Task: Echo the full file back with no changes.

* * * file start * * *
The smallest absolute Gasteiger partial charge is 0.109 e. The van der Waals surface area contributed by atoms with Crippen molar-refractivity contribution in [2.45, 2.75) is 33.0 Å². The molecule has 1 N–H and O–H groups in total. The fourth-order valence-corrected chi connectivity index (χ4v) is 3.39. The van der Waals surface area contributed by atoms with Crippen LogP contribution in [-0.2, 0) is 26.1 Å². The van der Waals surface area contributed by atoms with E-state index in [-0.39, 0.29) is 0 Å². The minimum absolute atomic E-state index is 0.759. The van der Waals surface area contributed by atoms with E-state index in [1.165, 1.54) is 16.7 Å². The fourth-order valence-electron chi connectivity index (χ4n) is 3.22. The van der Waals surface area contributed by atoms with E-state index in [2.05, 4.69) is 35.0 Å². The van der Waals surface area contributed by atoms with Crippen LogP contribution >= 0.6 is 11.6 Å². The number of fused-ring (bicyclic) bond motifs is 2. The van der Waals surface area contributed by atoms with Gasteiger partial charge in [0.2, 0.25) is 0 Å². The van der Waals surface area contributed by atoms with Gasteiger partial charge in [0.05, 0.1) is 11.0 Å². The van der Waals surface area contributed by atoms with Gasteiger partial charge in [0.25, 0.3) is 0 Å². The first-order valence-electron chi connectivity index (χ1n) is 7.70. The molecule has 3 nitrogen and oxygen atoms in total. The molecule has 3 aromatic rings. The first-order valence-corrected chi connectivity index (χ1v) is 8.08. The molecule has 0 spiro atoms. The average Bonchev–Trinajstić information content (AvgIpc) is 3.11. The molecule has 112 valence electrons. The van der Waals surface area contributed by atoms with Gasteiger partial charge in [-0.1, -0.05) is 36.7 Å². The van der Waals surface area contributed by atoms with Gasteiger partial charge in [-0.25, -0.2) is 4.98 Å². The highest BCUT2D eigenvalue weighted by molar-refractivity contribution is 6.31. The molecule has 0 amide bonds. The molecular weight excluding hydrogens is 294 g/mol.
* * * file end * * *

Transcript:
The smallest absolute Gasteiger partial charge is 0.109 e. The van der Waals surface area contributed by atoms with Crippen molar-refractivity contribution in [2.45, 2.75) is 33.0 Å². The molecule has 1 N–H and O–H groups in total. The fourth-order valence-corrected chi connectivity index (χ4v) is 3.39. The van der Waals surface area contributed by atoms with Crippen LogP contribution in [-0.2, 0) is 26.1 Å². The van der Waals surface area contributed by atoms with E-state index in [-0.39, 0.29) is 0 Å². The minimum absolute atomic E-state index is 0.759. The van der Waals surface area contributed by atoms with E-state index in [1.165, 1.54) is 16.7 Å². The fourth-order valence-electron chi connectivity index (χ4n) is 3.22. The van der Waals surface area contributed by atoms with E-state index in [2.05, 4.69) is 35.0 Å². The van der Waals surface area contributed by atoms with Crippen LogP contribution >= 0.6 is 11.6 Å². The number of fused-ring (bicyclic) bond motifs is 2. The van der Waals surface area contributed by atoms with Gasteiger partial charge in [0.2, 0.25) is 0 Å². The van der Waals surface area contributed by atoms with Gasteiger partial charge in [0.05, 0.1) is 11.0 Å². The van der Waals surface area contributed by atoms with Gasteiger partial charge in [0.25, 0.3) is 0 Å². The first-order valence-electron chi connectivity index (χ1n) is 7.70. The molecule has 3 nitrogen and oxygen atoms in total. The molecule has 3 aromatic rings. The first-order valence-corrected chi connectivity index (χ1v) is 8.08. The molecule has 0 spiro atoms. The average Bonchev–Trinajstić information content (AvgIpc) is 3.11. The molecule has 112 valence electrons. The van der Waals surface area contributed by atoms with Gasteiger partial charge in [-0.1, -0.05) is 36.7 Å². The van der Waals surface area contributed by atoms with Gasteiger partial charge in [-0.25, -0.2) is 4.98 Å². The highest BCUT2D eigenvalue weighted by molar-refractivity contribution is 6.31. The molecule has 0 amide bonds. The molecular weight excluding hydrogens is 294 g/mol.